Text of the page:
First it was the Swedes who decided to combine physical exercise with caring for the environment, and now the Australians are taking another step into the water
The ‘plogging’, a term that merges the English expression running (to run) with the Swedish ‘plocka upp’ (to pick up), has found a new variant in Australia with organized kayak tours to do sports while helping to clean the waters of the port of Sydney. Two in one.
Fans of plogging say that 300 calories can be lost in just 30 minutes between running and the squats that they do every time they bend down to pick up any debris that, instead of ending up in a trash can, has ended up littering the floor. In addition, you only need to bring a garbage bag and a music player and headphones if you want to liven up the walk.
For the kayak variant, in addition to the bag in question, a paddle and a strainer are required to catch garbage remains. And little else, just the desire to row and take care of the environment.
In Australia they have become popular these kayak garbage collection tours.Clean up Kayak offers tours of the port of Sydney, where in addition to enjoying this sporting experience the garbage of the port is cleaned.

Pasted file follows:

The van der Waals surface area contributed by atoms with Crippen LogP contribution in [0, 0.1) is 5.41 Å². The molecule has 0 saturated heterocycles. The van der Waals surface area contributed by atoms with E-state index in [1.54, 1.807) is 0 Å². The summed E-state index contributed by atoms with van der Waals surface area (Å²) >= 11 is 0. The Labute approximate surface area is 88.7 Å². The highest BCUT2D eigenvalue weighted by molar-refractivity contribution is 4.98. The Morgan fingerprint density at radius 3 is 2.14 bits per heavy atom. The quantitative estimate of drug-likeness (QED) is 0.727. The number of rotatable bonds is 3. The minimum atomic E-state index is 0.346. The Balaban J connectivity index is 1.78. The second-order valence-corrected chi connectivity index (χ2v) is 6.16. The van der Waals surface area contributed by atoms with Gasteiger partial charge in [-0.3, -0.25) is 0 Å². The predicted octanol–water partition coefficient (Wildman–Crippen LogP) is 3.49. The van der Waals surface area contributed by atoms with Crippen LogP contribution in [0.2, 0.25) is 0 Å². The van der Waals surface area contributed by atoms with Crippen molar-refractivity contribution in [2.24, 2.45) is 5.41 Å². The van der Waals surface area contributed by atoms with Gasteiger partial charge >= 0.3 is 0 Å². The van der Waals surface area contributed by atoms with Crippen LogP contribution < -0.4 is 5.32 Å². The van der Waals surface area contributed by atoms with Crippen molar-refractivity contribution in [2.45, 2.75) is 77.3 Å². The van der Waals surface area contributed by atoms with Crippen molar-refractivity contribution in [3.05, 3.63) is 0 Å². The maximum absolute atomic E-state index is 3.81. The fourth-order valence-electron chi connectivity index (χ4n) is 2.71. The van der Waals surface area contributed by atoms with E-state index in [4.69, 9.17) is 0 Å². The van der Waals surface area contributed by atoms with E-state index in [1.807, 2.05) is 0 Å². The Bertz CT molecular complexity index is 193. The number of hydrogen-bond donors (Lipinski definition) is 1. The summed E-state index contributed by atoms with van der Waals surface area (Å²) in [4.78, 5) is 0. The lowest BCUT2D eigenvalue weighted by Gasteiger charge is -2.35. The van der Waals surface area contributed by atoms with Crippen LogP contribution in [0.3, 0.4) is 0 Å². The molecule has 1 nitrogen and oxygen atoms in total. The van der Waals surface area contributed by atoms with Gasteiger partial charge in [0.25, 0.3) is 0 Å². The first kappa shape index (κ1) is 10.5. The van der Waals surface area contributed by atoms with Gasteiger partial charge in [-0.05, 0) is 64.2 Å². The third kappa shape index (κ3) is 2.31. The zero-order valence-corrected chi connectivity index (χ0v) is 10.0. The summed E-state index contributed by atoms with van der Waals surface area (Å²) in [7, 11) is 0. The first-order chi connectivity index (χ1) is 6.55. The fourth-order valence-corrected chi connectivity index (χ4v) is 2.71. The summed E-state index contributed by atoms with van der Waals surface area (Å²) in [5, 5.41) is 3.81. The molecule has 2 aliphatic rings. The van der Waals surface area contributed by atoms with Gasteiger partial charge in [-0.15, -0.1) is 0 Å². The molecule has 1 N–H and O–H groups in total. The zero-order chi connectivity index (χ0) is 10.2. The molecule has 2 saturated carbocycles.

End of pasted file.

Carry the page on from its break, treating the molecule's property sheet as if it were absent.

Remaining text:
“We have been quite surprised by the success, even during the pandemic. We have been very busy,” the founder of this initiative explained in a statement to Reuters. Laura Stone. “Since they cannot travel, people are looking for something to do that is not only for themselves but also for the environment.”
They make four or five outings each week and manage to collect around 200 kilos of garbage every month, the majority plastic waste.
It is estimated that every year up to 570,000 tons of plastic enter the Mediterranean, the equivalent of 33,800 bottles per minute. On a global scale, the proportion increases to eight million metric tons per year (some estimates already speak of 29 million tons in 2040). To follow this trend, mid-century there may be more plastic in our seas than fish.
And with the masks and gloves to face the pandemic of Covid-19, the situation has worsened. “Soon there may be more masks than jellyfish in the Mediterranean”, warned a few months ago Laurent Lombard, co-founder of Operation Clean Sea, from the town of Antibes, on the Côte d’Azur. Preventing that from happening is in our hands.
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Source site www.elmundo.es